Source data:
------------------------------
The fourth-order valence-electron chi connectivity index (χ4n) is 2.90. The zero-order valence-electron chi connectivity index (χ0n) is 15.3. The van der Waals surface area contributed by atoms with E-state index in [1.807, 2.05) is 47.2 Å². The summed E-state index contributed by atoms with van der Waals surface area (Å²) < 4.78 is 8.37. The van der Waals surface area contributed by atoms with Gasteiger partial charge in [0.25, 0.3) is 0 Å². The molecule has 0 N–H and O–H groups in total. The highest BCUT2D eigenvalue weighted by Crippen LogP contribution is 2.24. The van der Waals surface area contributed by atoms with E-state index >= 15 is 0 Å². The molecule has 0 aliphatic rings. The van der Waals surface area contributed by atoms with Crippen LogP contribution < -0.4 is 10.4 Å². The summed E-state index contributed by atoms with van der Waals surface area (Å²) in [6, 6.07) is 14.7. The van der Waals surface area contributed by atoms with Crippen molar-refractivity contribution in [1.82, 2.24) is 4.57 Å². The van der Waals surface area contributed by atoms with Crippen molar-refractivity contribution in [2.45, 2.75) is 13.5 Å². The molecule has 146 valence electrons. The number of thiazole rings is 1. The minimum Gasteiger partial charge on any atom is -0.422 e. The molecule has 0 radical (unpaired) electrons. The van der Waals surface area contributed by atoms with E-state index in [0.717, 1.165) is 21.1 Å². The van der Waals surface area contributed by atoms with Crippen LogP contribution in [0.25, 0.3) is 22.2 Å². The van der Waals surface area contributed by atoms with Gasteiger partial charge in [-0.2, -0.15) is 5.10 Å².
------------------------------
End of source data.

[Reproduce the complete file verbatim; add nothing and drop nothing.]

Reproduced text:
The fourth-order valence-electron chi connectivity index (χ4n) is 2.90. The zero-order valence-electron chi connectivity index (χ0n) is 15.3. The van der Waals surface area contributed by atoms with E-state index in [1.807, 2.05) is 47.2 Å². The summed E-state index contributed by atoms with van der Waals surface area (Å²) < 4.78 is 8.37. The van der Waals surface area contributed by atoms with Gasteiger partial charge in [0.25, 0.3) is 0 Å². The molecule has 0 N–H and O–H groups in total. The highest BCUT2D eigenvalue weighted by Crippen LogP contribution is 2.24. The van der Waals surface area contributed by atoms with E-state index >= 15 is 0 Å². The molecule has 0 aliphatic rings. The van der Waals surface area contributed by atoms with Crippen LogP contribution < -0.4 is 10.4 Å². The summed E-state index contributed by atoms with van der Waals surface area (Å²) in [6, 6.07) is 14.7. The van der Waals surface area contributed by atoms with Crippen molar-refractivity contribution in [1.82, 2.24) is 4.57 Å². The van der Waals surface area contributed by atoms with Crippen molar-refractivity contribution in [2.45, 2.75) is 13.5 Å². The molecule has 146 valence electrons. The number of thiazole rings is 1. The minimum Gasteiger partial charge on any atom is -0.422 e. The molecule has 0 radical (unpaired) electrons. The van der Waals surface area contributed by atoms with E-state index in [0.717, 1.165) is 21.1 Å². The van der Waals surface area contributed by atoms with Crippen LogP contribution in [0.25, 0.3) is 22.2 Å². The van der Waals surface area contributed by atoms with Gasteiger partial charge in [-0.2, -0.15) is 5.10 Å².